Vitamin B5 Pantothenic Acid Take one tablet daily. Deficiency symptoms include muscle cramps, dermatitis, abdominal pain, insomnia, fatigue, stress, hypoglycemia, arthritis, eczema, kidney troubles, premature aging and infections. Depleting factors include caffeine, alcohol, stress, antibiotics, and insecticide. Metabolism of protein, fats and carbohydrates. Aids in premature aging and wrinkles. Synthesis of cholesterol fatty acids and steroids. Aids growth. Maintenance of healthy skin, nerves and digestive tract.

Vitamin B6 Pyridoxine RDA: 2mg per day. ODR: 50mg-100mg per day. TDR: 200mg-500mg per day.

Take one tablet daily. Diuretics and cortisone drugs block absorption. In large doses, breaks down phenytoin. Interferes with the efficacy of levodopa. Depleted with use of cycloserine ethionamide, hydralazine, isoniazid and immuno-suppressants. Deficiency symptoms include depression, insomnia, nervousness, muscle spasms, possible convulsions, mental confusion, water retention, irritability, low blood sugar, and loss of hair. Depleting factors include x-rays, caffeine, tobacco, alcohol and birth control pills. Promotes the change of tryptophan to serotonin, essential for the metabolic process of fats, proteins and carbohydrates. Regulates water retention and secretion. Mixture of RNA/DNA. Balance of sodium and potassium. Critical for diets rich in protein. Important for proper functioning of the immune system and hormone balance (regulates females).

Vitamin B12 Cyanocobalamin RDA: 3mcg per day. ODR: 50-100mcg per day TDR: 1,000mcg per day. Take one tablet daily. Low incidence of toxicity with dosages of up to 850mcg per day. Deficiency symptoms include harmful anemia, sub-acute shared degeneration of the spinal cord, lethargy, weakness, muscle soreness, mental, nervous and digestive disorders, poor reflexes, speaking difficulty, nerve degeneration, depression and enlarged liver. Depleting factors include laxatives, caffeine, tobacco and alcohol. Important role in energy production, immune, central nervous system functions in folic acid metabolism. Stops the buildup of homocysteine in blood. Assists with fat and carbohydrate metabolism, promotes formation of red blood cells. Aids with fatigue, general weakness, mood swings, loss of appetite and with the production of DNA/RNA, Crucial for the use of iron.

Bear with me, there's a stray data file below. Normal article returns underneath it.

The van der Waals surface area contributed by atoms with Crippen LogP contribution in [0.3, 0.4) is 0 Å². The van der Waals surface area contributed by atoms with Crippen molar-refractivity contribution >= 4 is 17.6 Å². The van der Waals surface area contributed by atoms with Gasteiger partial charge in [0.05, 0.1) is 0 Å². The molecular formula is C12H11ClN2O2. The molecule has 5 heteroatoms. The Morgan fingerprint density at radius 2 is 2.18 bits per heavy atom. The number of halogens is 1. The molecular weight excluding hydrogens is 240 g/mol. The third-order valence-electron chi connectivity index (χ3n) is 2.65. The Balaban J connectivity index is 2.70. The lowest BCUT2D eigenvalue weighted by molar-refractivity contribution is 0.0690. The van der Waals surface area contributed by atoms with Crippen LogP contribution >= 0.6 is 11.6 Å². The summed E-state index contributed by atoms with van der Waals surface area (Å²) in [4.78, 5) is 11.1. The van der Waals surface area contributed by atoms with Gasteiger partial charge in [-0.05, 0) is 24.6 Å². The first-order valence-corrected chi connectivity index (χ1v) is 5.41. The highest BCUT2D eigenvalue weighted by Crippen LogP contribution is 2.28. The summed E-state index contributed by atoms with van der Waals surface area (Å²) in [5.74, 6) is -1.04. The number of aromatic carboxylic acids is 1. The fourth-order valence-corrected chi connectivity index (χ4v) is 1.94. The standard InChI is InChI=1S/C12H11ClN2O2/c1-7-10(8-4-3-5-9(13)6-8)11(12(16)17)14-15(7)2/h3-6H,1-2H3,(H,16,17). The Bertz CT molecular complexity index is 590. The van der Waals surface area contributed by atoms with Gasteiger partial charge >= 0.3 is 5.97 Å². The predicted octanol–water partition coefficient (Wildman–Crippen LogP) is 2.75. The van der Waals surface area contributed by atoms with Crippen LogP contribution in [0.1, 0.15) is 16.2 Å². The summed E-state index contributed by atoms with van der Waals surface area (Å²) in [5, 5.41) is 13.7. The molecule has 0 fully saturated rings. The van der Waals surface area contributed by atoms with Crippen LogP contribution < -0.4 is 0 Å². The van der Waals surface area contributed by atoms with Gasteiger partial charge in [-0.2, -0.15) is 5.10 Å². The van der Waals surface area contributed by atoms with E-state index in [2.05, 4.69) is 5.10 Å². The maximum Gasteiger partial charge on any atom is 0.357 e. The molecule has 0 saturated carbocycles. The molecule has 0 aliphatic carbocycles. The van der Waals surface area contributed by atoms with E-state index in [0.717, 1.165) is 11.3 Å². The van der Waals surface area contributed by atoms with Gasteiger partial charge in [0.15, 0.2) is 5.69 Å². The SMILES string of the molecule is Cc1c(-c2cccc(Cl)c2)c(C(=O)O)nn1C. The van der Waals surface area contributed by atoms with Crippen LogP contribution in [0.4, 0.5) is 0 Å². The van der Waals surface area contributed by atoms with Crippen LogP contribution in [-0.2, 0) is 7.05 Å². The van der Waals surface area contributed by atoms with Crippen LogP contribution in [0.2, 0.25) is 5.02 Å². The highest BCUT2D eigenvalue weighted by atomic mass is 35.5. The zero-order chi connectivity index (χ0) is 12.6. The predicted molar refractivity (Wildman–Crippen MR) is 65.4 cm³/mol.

Vitamin B15 Pangamic Acid, Calcium Pangamate (Calcium Salt) Take one tablet daily. Deficiency symptoms include glandular and nervous disorders and diminished oxidation of cells. Promotes cell respiration and glucose oxidation, promotes protein, fat and sugar metabolism. Treats high cholesterol levels, impaired circulation and premature aging.

Vitamin C RDA: 60mg per day. ODR: 500mg per day. TDR: 1,000+mg per day.

Take one tablet daily. Deficiency symptoms include frequent or prolonged infections, fatigue, joint pain, bleeding gums, scurvy, hemorrhages, poor resistance to infection, anemia, colds, and allergies, shortness of breath, bruising, and gout. Depleting factors include mercury, stress, high fever, cortisone, tobacco, aspirin, air pollution, D.D.T, sulfonamides, and excess water. Decreases anti-cholinergic effectiveness. Combined with sulfa drugs may lead to kidney stones. Aids in utilization of carbohydrates, strengthens blood vessels, synthesis fats and proteins. Aids in production of interferon. Boosts resistance to infection, promotes normal teeth, bones, blood vessels, formation of collagen and connective tissue. For muscles and bones, detoxifies nicotine, mobilizes iron in blood, stimulates growth, and iron assimilation.

Vitamin D (Cholecalciferol) RDA: 7.5mcg-10mcg per day. ODR: 200 IU per day. TDR: 400 IU-600 IU per day.